House of Commons photo

Elsewhere

Crucial Fact

  • His favourite word was energy.

Last in Parliament October 2015, as NDP MP for Northwest Territories (Northwest Territories)

Lost his last election, in 2015, with 31% of the vote.

Statements in the House

Yukon and Nunavut Regulatory Improvement Act June 3rd, 2015

Mr. Speaker, I want to thank my colleague who, regardless of whatever occurred before, during the time of the hearings in Yukon listened very carefully to what Yukoners said, and I appreciate that. As a northerner, I appreciate that people have the opportunity to say their piece, and certainly that did happen in Yukon.

I would like my colleague to comment on this industry and the mining company that just invested heavily in Yukon. Its representative spoke at the hearings and said that the relationship between first nations and the company was based on the existing legislation, so why should they look for this change, which no one really supports in Yukon other than those who are heavily on the side of the industry.

Did the member not feel that this industry's uncertainty about the legislation should have influenced the Conservatives, who have held this up as something that would benefit industry?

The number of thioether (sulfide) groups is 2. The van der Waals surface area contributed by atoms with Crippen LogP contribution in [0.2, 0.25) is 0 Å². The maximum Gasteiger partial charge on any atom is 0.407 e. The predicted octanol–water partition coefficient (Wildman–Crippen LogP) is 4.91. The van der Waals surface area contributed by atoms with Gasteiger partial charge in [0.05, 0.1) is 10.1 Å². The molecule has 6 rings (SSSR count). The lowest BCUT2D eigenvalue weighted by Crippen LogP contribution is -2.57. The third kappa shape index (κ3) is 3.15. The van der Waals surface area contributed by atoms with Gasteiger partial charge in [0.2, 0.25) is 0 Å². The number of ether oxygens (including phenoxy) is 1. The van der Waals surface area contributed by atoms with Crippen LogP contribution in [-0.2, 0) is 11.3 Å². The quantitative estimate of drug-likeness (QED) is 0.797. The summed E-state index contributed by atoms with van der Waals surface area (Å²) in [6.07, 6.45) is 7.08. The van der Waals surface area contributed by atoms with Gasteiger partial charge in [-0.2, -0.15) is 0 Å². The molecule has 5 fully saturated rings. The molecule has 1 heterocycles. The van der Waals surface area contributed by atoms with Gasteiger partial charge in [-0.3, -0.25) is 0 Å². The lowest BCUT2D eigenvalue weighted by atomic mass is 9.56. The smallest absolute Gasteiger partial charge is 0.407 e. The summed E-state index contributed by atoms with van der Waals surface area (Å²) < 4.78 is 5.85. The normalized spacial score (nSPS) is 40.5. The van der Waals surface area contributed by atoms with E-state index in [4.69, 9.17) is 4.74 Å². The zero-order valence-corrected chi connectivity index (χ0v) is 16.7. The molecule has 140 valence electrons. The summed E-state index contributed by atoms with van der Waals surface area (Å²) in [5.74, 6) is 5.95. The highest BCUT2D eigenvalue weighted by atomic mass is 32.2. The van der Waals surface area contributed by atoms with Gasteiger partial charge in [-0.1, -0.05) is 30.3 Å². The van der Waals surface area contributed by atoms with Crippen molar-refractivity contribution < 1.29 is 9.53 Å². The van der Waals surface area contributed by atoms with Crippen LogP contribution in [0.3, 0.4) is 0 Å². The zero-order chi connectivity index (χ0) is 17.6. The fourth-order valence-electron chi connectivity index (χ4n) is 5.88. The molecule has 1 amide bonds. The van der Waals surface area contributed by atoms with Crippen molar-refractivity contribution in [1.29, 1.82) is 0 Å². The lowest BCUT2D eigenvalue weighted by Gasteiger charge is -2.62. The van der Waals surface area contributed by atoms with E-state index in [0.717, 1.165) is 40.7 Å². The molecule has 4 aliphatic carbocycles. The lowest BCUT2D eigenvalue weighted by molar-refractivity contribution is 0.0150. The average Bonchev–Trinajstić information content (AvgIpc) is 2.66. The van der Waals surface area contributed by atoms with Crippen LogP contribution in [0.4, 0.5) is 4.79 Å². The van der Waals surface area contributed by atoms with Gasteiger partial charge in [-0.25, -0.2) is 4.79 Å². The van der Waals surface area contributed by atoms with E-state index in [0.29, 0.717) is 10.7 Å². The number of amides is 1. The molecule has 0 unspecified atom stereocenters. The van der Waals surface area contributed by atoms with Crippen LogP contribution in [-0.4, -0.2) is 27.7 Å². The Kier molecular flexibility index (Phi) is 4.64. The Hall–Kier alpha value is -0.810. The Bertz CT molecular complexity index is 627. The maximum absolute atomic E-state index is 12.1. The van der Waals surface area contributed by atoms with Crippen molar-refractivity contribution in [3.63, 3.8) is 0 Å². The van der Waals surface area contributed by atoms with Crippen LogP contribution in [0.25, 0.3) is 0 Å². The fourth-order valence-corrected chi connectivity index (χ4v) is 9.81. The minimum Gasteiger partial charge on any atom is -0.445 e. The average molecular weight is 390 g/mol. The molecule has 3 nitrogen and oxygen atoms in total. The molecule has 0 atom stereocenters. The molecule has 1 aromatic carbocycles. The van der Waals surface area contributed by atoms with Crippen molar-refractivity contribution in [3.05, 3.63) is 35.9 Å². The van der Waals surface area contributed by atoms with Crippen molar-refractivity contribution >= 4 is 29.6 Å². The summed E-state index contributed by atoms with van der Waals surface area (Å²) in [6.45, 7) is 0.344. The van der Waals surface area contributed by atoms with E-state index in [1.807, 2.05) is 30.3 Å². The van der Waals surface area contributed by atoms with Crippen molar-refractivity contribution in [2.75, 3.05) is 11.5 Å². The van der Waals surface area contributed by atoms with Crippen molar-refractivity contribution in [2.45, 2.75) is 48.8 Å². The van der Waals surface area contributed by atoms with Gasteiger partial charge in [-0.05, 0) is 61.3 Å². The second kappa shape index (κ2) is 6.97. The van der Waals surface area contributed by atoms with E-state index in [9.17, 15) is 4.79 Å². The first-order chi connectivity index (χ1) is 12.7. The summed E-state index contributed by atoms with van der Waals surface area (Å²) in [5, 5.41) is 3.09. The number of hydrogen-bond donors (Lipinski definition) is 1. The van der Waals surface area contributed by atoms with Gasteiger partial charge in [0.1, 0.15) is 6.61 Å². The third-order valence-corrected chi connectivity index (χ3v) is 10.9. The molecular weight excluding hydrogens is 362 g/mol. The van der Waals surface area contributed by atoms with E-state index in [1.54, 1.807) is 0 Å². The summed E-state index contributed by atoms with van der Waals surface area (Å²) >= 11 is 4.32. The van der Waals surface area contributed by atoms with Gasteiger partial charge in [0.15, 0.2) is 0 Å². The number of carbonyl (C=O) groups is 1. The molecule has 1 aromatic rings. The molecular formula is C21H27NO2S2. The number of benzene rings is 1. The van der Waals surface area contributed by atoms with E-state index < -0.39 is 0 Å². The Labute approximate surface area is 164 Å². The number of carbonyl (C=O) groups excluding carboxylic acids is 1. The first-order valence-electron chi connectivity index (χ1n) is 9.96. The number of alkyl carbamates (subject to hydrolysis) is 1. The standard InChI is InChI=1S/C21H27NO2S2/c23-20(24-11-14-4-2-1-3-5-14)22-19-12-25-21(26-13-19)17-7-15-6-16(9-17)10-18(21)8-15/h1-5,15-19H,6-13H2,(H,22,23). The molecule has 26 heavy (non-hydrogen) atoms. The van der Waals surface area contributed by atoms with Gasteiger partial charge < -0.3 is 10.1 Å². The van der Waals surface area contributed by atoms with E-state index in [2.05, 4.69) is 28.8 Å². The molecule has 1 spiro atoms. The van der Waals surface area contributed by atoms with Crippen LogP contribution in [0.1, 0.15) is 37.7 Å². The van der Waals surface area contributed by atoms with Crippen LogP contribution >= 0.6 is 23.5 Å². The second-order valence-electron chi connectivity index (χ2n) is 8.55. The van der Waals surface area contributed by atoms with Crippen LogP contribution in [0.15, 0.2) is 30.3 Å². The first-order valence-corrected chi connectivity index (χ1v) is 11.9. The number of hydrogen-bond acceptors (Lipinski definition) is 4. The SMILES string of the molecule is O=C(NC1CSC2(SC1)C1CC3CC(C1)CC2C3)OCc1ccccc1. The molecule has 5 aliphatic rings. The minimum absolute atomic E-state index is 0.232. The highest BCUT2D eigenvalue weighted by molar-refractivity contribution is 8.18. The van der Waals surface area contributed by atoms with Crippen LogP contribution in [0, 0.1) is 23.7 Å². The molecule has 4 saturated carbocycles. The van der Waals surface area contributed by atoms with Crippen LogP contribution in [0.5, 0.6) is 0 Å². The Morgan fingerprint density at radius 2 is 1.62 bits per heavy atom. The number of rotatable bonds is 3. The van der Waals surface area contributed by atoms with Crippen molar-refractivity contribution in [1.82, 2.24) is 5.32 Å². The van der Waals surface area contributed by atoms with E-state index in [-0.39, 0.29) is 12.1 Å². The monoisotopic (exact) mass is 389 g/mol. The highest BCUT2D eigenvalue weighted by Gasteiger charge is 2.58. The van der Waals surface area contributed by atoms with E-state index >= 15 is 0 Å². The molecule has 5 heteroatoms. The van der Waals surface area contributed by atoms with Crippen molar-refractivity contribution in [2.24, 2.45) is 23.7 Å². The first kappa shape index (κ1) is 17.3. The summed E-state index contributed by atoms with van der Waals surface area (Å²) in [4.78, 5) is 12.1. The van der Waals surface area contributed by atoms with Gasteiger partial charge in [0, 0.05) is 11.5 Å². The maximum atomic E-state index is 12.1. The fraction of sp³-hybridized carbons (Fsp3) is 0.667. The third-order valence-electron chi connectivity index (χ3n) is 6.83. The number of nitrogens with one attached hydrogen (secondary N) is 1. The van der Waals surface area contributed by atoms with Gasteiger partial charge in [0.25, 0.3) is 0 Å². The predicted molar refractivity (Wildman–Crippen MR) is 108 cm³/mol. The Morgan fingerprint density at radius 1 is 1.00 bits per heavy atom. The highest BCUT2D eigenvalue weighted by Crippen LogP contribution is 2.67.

Yukon and Nunavut Regulatory Improvement Act June 3rd, 2015

Mr. Speaker, I want to thank my colleague for his interpretation of history. I always find it humourous when people want to interpret history in a way that ignores the facts of the matter. Every politician sometimes falls into that habit.

In this case, he was talking about issues that Yukoners are very well apprised of. I was amazed at the depth of knowledge and the engagement that Yukoners had on these issues when we conducted committee meetings in Whitehorse and 150 people filled the room from morning until night.

My colleague was there to hear Yukoners, but I want to ask him if he was there to listen to Yukoners and understand what they were saying about the nature of the relationship between Yukoners, first nations, and the environment?

Yukon and Nunavut Regulatory Improvement Act June 3rd, 2015

Mr. Speaker, this is the 98th time in this Parliament that we have had a time allocation proposal by the government. This one is on a particular bill that is opposed by most of the people in Yukon in four specific areas.